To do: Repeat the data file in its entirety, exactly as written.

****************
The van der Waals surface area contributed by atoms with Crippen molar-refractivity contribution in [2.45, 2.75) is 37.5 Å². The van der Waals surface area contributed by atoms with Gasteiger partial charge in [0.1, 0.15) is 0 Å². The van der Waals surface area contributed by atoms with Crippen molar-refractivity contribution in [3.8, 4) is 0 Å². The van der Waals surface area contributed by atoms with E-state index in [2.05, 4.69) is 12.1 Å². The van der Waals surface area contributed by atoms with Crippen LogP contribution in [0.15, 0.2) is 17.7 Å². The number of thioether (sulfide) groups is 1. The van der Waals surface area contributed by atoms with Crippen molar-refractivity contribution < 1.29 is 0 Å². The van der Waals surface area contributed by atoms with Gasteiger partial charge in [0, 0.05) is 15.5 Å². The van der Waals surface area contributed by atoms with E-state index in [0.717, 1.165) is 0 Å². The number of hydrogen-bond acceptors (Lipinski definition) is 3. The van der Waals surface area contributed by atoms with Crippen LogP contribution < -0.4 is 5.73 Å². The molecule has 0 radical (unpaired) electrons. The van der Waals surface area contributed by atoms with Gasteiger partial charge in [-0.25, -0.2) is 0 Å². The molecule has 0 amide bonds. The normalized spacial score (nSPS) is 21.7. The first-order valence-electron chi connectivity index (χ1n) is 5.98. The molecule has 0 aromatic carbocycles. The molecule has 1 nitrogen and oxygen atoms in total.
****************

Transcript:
The van der Waals surface area contributed by atoms with Crippen molar-refractivity contribution in [2.45, 2.75) is 37.5 Å². The van der Waals surface area contributed by atoms with Gasteiger partial charge in [0.1, 0.15) is 0 Å². The van der Waals surface area contributed by atoms with Crippen molar-refractivity contribution in [3.8, 4) is 0 Å². The van der Waals surface area contributed by atoms with E-state index in [2.05, 4.69) is 12.1 Å². The van der Waals surface area contributed by atoms with Crippen LogP contribution in [0.15, 0.2) is 17.7 Å². The number of thioether (sulfide) groups is 1. The van der Waals surface area contributed by atoms with Crippen molar-refractivity contribution < 1.29 is 0 Å². The van der Waals surface area contributed by atoms with Gasteiger partial charge in [0, 0.05) is 15.5 Å². The van der Waals surface area contributed by atoms with E-state index in [0.717, 1.165) is 0 Å². The number of hydrogen-bond acceptors (Lipinski definition) is 3. The van der Waals surface area contributed by atoms with Crippen LogP contribution < -0.4 is 5.73 Å². The molecule has 0 radical (unpaired) electrons. The van der Waals surface area contributed by atoms with Gasteiger partial charge in [-0.25, -0.2) is 0 Å². The molecule has 0 amide bonds. The normalized spacial score (nSPS) is 21.7. The first-order valence-electron chi connectivity index (χ1n) is 5.98. The molecule has 0 aromatic carbocycles. The molecule has 1 nitrogen and oxygen atoms in total.